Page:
Tanz in den Himmel - German Post-Punk and New Wave Vol. 4

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01. Die Haut - Der karibische Western (1982)
Twangy and moody urban post-punk blues with vocals provided by Lydia Lunch. Die Haut were one of the longest running German post-punk bands, remaining active well into the nineties and recording instrumentals as well as songs with guest vocalist like Jeffrey Lee Pierce, Kid Congo Powers, Anita Lane, Lydia Lunch, Blixa Bargeld and Nick Cave. Drummer Thomas Wydler is also a member of the Bad Seeds since the mid eighties.

02. Klopferbande - Appell (1981)
Basically the one-man project of one Peter Ortmann, who - with the help of various on-off collaborators - released a string of cassettes and one vinyl full-length, ... und doch so bezaubernd. Funnily enough,
with his mullet, moustache and leather jacket the guy looked like your typical eighties metalhead. The music is not metal at all though, rather a sort of dark wave with weird synth noises and the occasional touch of punkiness. I've only heard the vinyl album, most of which is actually a bit corny. This track is the gem under a ton of cheese though.

03. Belfegore - Heilige Kriege (1983)
Tribal, metallic post-punk in the vain of early Killing Joke. Originality wasn't this three-piece's forte and some of their material is almost embarrassingly generic. This song gets by on sheer, driving energy alone though - and on being so, well, fiercely Teutonic. Nerd fact: the b-side of Belefegore's 12" All That I Want features what must be the only collaboration between legendary producer Conny Plank and dance music genius Francois Kervorkian.

04. Profil - Berühren (1981)
The song-oriented strain of German new wave in a nutshell: synth-led, minimalist and chugging, with catchy, but detached vocals and lyrics that ironically reference pop clichés. There's hardly any info on this amazing band out there, but Mutant Sounds has what is more or less their complete discography.

05. 1. Futurologischer Kongress - Rote Autos (1982)
One of my favourites on here: bouncy, percussive and super-catchy art pop, propelled by an elastic bassline. Why this witty, Talking Heads- and Human League-influenced collective from Berlin isn't more widely revered is totally beyond me.

06. Emak - Tanz in den Himmel (1982)
Not really connected to the post-punk underground, this Kraftwerk worshipping duo from Cologne (Emak stands for Elektronische Musik aus Köln) got lumped in with the synth-wave bands of the day by virtue of their minimalist sound. But their music is actually a lot more wistful, romantic and, yes, conventionally beautiful than anything that could have come out of the new wave scene. The guys from Mutant Sounds (who else?) posted the first Emak LP.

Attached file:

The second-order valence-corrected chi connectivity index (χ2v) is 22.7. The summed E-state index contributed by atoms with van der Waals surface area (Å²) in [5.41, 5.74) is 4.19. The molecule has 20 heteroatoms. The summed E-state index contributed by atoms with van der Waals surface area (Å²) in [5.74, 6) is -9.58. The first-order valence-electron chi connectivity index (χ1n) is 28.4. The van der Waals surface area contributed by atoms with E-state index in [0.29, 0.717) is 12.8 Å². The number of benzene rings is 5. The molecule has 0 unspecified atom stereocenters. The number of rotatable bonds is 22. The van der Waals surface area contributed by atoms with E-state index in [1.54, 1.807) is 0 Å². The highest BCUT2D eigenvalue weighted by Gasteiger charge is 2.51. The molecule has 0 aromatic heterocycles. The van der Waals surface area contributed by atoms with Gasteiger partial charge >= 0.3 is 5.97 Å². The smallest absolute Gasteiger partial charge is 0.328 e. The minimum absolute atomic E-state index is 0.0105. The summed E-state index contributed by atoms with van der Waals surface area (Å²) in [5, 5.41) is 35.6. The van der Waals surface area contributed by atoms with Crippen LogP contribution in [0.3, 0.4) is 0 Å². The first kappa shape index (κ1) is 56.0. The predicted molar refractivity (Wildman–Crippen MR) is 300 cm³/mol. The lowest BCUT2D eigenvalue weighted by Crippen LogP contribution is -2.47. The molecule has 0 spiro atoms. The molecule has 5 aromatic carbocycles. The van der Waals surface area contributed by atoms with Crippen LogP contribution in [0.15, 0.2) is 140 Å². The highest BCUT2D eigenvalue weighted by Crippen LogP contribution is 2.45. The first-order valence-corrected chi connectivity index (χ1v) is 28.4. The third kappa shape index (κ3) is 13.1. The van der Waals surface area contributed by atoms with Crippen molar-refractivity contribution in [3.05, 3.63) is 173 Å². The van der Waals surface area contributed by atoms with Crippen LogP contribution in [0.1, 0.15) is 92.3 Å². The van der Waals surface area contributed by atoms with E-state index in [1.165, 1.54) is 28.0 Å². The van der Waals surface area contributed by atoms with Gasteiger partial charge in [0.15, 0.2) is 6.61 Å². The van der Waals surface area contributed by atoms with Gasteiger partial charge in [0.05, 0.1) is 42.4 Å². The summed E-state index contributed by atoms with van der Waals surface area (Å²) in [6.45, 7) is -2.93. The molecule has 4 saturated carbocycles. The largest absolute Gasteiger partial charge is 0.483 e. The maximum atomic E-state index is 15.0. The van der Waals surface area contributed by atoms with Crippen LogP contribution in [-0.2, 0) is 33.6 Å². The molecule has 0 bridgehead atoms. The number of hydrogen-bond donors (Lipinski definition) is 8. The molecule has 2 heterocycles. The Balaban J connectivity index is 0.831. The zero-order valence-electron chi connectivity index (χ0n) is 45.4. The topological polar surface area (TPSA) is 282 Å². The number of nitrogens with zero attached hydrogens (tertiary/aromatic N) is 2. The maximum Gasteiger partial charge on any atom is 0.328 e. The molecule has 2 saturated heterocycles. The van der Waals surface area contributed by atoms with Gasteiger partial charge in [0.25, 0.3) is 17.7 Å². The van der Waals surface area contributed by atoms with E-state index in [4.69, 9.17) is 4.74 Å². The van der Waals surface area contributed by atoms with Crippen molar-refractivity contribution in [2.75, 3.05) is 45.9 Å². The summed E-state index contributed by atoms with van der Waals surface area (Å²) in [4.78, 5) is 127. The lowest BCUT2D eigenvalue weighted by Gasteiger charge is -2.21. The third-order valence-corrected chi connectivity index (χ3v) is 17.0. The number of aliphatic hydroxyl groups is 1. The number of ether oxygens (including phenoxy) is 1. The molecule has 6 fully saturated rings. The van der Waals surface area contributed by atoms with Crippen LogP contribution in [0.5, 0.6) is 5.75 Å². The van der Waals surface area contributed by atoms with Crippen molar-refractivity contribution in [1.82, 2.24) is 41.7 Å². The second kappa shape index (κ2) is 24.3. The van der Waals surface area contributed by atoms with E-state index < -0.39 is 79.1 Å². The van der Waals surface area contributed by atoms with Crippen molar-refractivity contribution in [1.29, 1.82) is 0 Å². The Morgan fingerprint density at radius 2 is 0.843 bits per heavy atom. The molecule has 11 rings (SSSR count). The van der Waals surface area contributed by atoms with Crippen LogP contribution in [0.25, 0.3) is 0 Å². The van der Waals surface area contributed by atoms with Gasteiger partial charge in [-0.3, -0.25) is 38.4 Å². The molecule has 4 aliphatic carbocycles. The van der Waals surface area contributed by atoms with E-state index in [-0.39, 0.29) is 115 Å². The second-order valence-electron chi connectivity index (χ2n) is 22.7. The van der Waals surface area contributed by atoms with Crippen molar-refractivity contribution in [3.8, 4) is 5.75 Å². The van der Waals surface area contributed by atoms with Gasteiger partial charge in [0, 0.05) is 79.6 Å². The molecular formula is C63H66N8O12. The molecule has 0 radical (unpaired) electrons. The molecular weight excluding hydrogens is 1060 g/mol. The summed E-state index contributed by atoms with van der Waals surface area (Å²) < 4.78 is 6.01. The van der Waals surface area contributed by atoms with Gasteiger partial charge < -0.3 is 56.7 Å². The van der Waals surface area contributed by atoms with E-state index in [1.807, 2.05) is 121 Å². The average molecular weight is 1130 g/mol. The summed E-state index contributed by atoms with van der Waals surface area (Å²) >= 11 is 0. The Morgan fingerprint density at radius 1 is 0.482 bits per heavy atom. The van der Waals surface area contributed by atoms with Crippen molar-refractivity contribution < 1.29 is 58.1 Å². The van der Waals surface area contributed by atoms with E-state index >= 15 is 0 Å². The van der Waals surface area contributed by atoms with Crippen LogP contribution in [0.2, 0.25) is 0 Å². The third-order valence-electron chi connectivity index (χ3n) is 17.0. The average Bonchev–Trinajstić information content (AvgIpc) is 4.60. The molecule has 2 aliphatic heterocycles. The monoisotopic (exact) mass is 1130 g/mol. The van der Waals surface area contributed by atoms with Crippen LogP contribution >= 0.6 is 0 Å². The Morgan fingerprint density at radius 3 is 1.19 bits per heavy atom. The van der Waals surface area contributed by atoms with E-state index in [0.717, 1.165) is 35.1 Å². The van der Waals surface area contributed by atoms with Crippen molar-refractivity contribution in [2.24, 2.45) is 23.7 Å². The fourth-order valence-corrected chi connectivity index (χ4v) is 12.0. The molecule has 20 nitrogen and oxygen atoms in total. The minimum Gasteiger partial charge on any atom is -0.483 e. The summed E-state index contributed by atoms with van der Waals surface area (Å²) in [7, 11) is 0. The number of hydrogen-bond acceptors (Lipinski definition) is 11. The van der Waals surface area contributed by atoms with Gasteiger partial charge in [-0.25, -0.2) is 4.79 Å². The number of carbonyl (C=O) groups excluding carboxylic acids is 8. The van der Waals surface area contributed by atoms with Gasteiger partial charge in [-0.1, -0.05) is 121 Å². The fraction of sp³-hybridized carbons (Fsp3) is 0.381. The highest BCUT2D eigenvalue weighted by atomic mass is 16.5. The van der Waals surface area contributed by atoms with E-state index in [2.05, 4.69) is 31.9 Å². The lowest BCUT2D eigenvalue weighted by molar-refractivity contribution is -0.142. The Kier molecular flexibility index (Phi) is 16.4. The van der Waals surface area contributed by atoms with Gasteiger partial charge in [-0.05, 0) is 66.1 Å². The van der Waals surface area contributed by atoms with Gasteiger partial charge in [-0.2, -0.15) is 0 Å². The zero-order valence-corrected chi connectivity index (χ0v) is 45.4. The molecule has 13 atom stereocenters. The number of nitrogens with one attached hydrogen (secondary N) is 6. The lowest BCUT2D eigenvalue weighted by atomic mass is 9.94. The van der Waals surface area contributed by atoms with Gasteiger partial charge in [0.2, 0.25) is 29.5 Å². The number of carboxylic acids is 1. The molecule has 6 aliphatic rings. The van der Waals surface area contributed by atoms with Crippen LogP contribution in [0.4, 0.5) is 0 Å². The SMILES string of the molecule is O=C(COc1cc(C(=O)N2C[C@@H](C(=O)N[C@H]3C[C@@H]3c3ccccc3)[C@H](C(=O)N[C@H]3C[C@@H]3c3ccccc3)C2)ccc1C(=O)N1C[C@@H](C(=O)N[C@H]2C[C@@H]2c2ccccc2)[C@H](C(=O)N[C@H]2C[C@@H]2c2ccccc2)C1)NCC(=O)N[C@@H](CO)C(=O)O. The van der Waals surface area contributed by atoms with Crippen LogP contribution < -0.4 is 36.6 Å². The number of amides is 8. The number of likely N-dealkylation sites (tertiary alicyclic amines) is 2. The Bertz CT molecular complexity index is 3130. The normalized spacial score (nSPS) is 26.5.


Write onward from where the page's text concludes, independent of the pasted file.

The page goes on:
07. Gorilla Aktiv - Kopf und Bauch
Granted, Gorilla Aktiv's tracks sound amazingly full-bodied for a DIY project. But most of them are still just bleepy, charmingly bonkers period pieces. Don't believe the geeky collector types who try to tell you otherwise - they will declare any old crap a work of genius if it's sufficiently rare and obscure! That said, Kopf und Bauch's choppy, robotic groove and proto-electro synth riffs still sound quite amazing. I wonder whether they were aware of what was going on in New York at the same time? After all, Planet Rock was released a year before Kopf und Bauch was made. By the way, ex-Gorilla Aktiv member Tommi Eckart is now one half of 2raumwhohnung (the other half being former Neonbabies singer Inga Humpe), whose vapid designer-electro pop is hugely successful in Germany. I guess the man has bills to pay...

08. Starter - Part Of You (1981)
A great, short-lived synth punk trio involving Grauzone's sax player Claudine Chirac. Guess where you can find their sole album?

09. Deutscher Kaiser - Danse (1982)
Yet another strange career trajectory for a former new wave avantgardist: obviously Deutscher Kaiser member Bernd Kolb is now a bigshot in the German IT-business. Influenced by Fad Gadget and early Depeche Mode, the trio released two singles on their own label Mode (sic!), Halli-Galli Tanzmusik (which you can find here) and Tempo! Tempo!

10. Richy Müller & Yello - Jetzt und alles (1981)
This short and brooding piece from the soundtrack of the German film Jetzt und alles, directed by Yello vocalist Dieter Meier, is a bit of a curiousity. Leading actor Richy Müller, who provides the sung-spoken vocals here, went on to become a rather prolific actor and is probably best known outside Germany for his part in Die innere Sicherheit (The State I Am In). Interestingly, half the tracks on the soundtrack album are by Anthony Moore, formerly of Slapp Happy and Henry Cow.

11. Schön - Pure Design (1981)
The b-side of another ZickZack Records release, the EP Tanz doch! I couldn't find any information on the group and it seems that they didn't release anything else. I've yet to find a rip of the complete EP, but this shimmering, sparkling and light-footed track is one of the finest examples of German post-punk's mutant disco strain.

12. 4d - Fauve Moderne (flexi version) (1982)
Sophisticated, cosmopolitan and decidedly adult sounding, with French lyrics, sonorous vocals and a restrained, elegant groove, Fauve Moderne sounds a bit like a chance meeting between late-era Roxy Music and prime-era Serge Gainsbourg. More info on the band and their Sex Appeal/Fauve Moderne 10" (plus two bonus tracks) courtesy of user oldskool over here.


Populäre Mechanik - Scharfer Schnitt/Muster

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Absolutely no info out there on this privately pressed 7" from 1981 that I nicked from Soulseek. What you get are two excellent tracks of proto-electronica, one in a sort of clunky, minimalist post-new wave stylee with distorted vocals delivering nonsensical lyrics (Scharfer Schnitt) and one in a sort of clunky, minimalist electro-dub stylee (Muster). Also, dig that very cool cover artwork.